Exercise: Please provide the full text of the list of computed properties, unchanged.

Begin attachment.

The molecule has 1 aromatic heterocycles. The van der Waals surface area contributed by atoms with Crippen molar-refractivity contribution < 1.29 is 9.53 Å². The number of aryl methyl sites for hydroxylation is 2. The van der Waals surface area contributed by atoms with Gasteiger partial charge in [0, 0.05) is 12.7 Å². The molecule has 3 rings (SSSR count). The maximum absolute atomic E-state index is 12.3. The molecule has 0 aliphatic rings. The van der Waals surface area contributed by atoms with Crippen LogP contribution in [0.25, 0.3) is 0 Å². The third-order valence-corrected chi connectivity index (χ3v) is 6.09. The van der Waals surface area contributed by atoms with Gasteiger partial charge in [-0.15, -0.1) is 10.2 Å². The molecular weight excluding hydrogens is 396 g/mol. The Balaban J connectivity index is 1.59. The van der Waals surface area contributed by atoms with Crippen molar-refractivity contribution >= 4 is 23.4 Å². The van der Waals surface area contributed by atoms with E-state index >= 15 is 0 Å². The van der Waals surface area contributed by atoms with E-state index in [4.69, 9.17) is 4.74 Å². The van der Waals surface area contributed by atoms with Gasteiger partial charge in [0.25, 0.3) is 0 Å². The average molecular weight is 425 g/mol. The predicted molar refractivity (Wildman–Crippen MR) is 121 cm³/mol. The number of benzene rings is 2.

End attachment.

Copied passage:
The molecule has 1 aromatic heterocycles. The van der Waals surface area contributed by atoms with Crippen molar-refractivity contribution < 1.29 is 9.53 Å². The number of aryl methyl sites for hydroxylation is 2. The van der Waals surface area contributed by atoms with Gasteiger partial charge in [0, 0.05) is 12.7 Å². The molecule has 3 rings (SSSR count). The maximum absolute atomic E-state index is 12.3. The molecule has 0 aliphatic rings. The van der Waals surface area contributed by atoms with Crippen LogP contribution in [0.25, 0.3) is 0 Å². The third-order valence-corrected chi connectivity index (χ3v) is 6.09. The van der Waals surface area contributed by atoms with Gasteiger partial charge in [-0.15, -0.1) is 10.2 Å². The molecular weight excluding hydrogens is 396 g/mol. The Balaban J connectivity index is 1.59. The van der Waals surface area contributed by atoms with Crippen molar-refractivity contribution >= 4 is 23.4 Å². The van der Waals surface area contributed by atoms with E-state index >= 15 is 0 Å². The van der Waals surface area contributed by atoms with E-state index in [4.69, 9.17) is 4.74 Å². The van der Waals surface area contributed by atoms with Gasteiger partial charge in [0.25, 0.3) is 0 Å². The average molecular weight is 425 g/mol. The predicted molar refractivity (Wildman–Crippen MR) is 121 cm³/mol. The number of benzene rings is 2.